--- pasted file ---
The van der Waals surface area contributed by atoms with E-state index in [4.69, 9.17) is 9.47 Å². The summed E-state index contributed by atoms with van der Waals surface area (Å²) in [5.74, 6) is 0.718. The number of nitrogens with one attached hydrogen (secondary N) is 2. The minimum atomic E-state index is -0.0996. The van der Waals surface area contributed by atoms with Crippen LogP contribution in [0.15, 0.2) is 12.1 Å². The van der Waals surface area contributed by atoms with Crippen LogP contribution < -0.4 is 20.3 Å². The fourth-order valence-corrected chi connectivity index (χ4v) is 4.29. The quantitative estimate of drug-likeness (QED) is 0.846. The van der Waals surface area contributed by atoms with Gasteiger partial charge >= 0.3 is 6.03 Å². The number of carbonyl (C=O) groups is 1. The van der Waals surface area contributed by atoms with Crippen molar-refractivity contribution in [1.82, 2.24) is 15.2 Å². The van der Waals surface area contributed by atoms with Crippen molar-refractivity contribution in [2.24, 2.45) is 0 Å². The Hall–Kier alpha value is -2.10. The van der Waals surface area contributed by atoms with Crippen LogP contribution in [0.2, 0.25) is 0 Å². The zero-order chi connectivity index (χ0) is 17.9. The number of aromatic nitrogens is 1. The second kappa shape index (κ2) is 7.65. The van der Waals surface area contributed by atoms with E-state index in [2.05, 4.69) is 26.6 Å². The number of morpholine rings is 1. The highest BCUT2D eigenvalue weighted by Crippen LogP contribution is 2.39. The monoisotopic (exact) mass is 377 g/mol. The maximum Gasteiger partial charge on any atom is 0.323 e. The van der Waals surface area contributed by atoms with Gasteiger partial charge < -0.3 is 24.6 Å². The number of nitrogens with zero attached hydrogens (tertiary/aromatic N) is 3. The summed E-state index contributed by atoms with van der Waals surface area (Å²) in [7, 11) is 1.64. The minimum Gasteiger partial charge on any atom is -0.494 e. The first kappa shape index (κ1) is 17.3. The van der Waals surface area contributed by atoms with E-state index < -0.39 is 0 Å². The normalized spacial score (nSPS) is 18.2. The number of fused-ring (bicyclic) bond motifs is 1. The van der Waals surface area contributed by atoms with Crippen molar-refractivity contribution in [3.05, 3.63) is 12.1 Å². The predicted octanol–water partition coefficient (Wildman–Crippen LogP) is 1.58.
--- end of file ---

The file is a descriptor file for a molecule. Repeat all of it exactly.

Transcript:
The van der Waals surface area contributed by atoms with E-state index in [4.69, 9.17) is 9.47 Å². The summed E-state index contributed by atoms with van der Waals surface area (Å²) in [5.74, 6) is 0.718. The number of nitrogens with one attached hydrogen (secondary N) is 2. The minimum atomic E-state index is -0.0996. The van der Waals surface area contributed by atoms with Crippen LogP contribution in [0.15, 0.2) is 12.1 Å². The van der Waals surface area contributed by atoms with Crippen LogP contribution < -0.4 is 20.3 Å². The fourth-order valence-corrected chi connectivity index (χ4v) is 4.29. The quantitative estimate of drug-likeness (QED) is 0.846. The van der Waals surface area contributed by atoms with Gasteiger partial charge >= 0.3 is 6.03 Å². The number of carbonyl (C=O) groups is 1. The van der Waals surface area contributed by atoms with Crippen molar-refractivity contribution in [1.82, 2.24) is 15.2 Å². The van der Waals surface area contributed by atoms with Crippen molar-refractivity contribution in [2.24, 2.45) is 0 Å². The Hall–Kier alpha value is -2.10. The van der Waals surface area contributed by atoms with Crippen LogP contribution in [0.2, 0.25) is 0 Å². The zero-order chi connectivity index (χ0) is 17.9. The number of aromatic nitrogens is 1. The second kappa shape index (κ2) is 7.65. The van der Waals surface area contributed by atoms with E-state index in [2.05, 4.69) is 26.6 Å². The number of morpholine rings is 1. The highest BCUT2D eigenvalue weighted by Crippen LogP contribution is 2.39. The monoisotopic (exact) mass is 377 g/mol. The maximum Gasteiger partial charge on any atom is 0.323 e. The van der Waals surface area contributed by atoms with Gasteiger partial charge < -0.3 is 24.6 Å². The number of nitrogens with zero attached hydrogens (tertiary/aromatic N) is 3. The summed E-state index contributed by atoms with van der Waals surface area (Å²) in [7, 11) is 1.64. The minimum Gasteiger partial charge on any atom is -0.494 e. The first kappa shape index (κ1) is 17.3. The van der Waals surface area contributed by atoms with E-state index < -0.39 is 0 Å². The normalized spacial score (nSPS) is 18.2. The number of fused-ring (bicyclic) bond motifs is 1. The van der Waals surface area contributed by atoms with Crippen molar-refractivity contribution in [3.05, 3.63) is 12.1 Å². The predicted octanol–water partition coefficient (Wildman–Crippen LogP) is 1.58.